Restless Legs Syndrome
What is Restless Legs Syndrome?
Restless Legs Syndrome (RLS), which often appears in otherwise healthy people, is not related to emotional or mental problems. As the name suggests, the symptoms mostly affect the legs, but the arms and (rarely) trunk may also be involved.

People experience restless legs in many different ways, but most describe very unpleasant sensations that occur in the legs, most often the calves, when they are sitting or lying still, especially in the evening or at bedtime. If you have RLS you know it is not like the pain of a leg cramp, but you may have difficulty describing the exact feeling. However, virtually everyone with this disorder reports that the uncomfortable feelings are temporarily relieved by stretching or moving the legs. These sensations are often disturbing enough to cause insomnia. The constant need to stretch or move the legs to get rid of the discomfort often prevents a person with RLS from falling asleep. As a result, these individuals may be extremely tired during the day and unable to perform well at work or take part in social activities. RLS also occurs in children, where it can affect their schoolwork and may cause symptoms that are confused with attention deficit/hyperactivity disorder (ADHD). The sleepiness that results from a sleepless night is not the only daytime problem you might experience if you have RLS. During the day, RLS can interfere with the length of time you can travel by car, airplane, or any other kind of transportation requiring you to sit still for long periods of time. Restless legs syndrome may disturb your ability to sit still at movies, concerts, and in business meetings. The sleep loss along with the disturbance of daytime activities can lead to anxiety and depression.

What is Periodic Limb Movement Disorder?
Periodic Limb Movement Disorder (PLMD), also known as nocturnal myoclonus, is related to RLS but is exhibited during sleep rather than while awake. Periodic limb movements usually occur in the legs but may also affect the arms, and are involuntary (that is, not consciously controlled). They typically consist of an extension of the big toe together with an upward bending of the ankle, sometimes with flexing of the knee and/or hip. An observer might describe them as a "jerk" or "kick." As the name implies, the movements occur at periodic (regular) intervals with 20-40 seconds separating each kick, and a series of at least 4 jerks must be seen in order to diagnose PLMD (frequently many more than 4 kicks are seen in a row). The movements usually do not occur continuously throughout sleep, but instead cluster in the first half of the night. Since a certain number of periodic limb movements occur in normal sleeping individuals, PLMD is only diagnosed when 5 or more occur per hour of sleep, averaged over the entire night. Periodic Limb movements are different from the "hypnic jerk," a sudden movement of the entire body usually accompanied by the sensation of falling that takes place soon after sleep begins. Hypnic jerks are quite normal and usually do not interfere with sleep quality or cause daytime symptoms.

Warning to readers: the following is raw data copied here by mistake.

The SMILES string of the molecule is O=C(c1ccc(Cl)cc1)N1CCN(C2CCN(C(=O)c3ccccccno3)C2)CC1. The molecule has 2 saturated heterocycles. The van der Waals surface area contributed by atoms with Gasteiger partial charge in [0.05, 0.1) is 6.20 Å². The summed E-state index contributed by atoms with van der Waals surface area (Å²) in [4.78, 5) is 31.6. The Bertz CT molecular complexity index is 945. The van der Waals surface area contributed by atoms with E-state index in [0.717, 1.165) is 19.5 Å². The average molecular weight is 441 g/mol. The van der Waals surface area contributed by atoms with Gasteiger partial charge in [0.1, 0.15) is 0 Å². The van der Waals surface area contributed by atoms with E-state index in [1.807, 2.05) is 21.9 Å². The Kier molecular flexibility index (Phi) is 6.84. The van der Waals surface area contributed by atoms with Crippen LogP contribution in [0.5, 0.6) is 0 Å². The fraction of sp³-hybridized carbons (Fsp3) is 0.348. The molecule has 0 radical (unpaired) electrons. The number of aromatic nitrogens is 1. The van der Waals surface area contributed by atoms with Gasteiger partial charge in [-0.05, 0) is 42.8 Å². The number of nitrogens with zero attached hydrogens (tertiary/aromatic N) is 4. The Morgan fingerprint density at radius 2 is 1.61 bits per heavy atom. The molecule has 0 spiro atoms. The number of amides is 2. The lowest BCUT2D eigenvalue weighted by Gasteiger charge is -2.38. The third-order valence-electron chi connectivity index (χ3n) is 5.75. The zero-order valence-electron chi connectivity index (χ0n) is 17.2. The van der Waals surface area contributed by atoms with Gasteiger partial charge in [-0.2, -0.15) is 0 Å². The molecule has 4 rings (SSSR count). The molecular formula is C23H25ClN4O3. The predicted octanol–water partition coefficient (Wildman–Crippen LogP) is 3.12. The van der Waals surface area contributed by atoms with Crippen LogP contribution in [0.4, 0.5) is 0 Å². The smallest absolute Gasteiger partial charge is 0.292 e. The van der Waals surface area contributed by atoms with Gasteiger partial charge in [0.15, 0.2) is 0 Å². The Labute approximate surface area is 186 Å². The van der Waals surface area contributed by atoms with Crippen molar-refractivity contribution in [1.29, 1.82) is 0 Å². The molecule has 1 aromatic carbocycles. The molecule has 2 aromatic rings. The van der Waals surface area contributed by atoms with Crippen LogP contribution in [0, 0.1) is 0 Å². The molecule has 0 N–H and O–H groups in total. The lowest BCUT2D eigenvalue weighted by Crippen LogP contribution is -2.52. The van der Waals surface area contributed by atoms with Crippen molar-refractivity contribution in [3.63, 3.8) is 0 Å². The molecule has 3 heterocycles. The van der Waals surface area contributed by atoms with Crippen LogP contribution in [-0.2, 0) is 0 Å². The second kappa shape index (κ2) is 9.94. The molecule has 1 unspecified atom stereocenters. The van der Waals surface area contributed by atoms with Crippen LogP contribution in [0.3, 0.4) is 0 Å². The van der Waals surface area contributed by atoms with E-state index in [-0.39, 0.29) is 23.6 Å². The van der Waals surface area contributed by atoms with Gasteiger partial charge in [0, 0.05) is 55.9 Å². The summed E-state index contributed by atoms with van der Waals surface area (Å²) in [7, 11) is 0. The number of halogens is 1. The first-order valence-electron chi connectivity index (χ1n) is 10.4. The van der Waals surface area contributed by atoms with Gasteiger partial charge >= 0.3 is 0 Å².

People with PLMD are often not aware of these movements, although some may notice similar involuntary movements while they are still awake. PLMD is similar to, or may be the same as, RLS. Most people with RLS have periodic limb movements during sleep, but patients who show PLMD only while asleep often do not have RLS. Individuals with PLMD may be awakened by leg movements occurring immediately after falling asleep, and awaken so quickly that they may not realize that they were asleep. These patients may complain of difficulty falling asleep. Other patients may report difficulty staying asleep, and may in fact be experiencing leg movements throughout the night that are accompanied by "microarousals" (very brief awakenings) that create an overall feeling of a poor night’s sleep or sleeping very little. Other individuals with PLMD may have only a general complaint of restless or poor sleep. Some people may not be aware of any nighttime disturbance, but the many brief awakenings do disturb sleep and cause excessive daytime sleepiness. These individuals might have no complaint about sleep at night, but fall asleep during the day, while reading, watching TV, working, or driving. Children often react to sleepiness by becoming hyperactive, and thus young persons with PLMD may appear hyperactive or inattentive, and may even be diagnosed with ADHD. Periodic limb movements may cause problems that affect the bed partner rather than the patient. Such complaints may include being kicked at night or the bed covers being twisted or being knocked off the bed, or that limb movements shake the bed.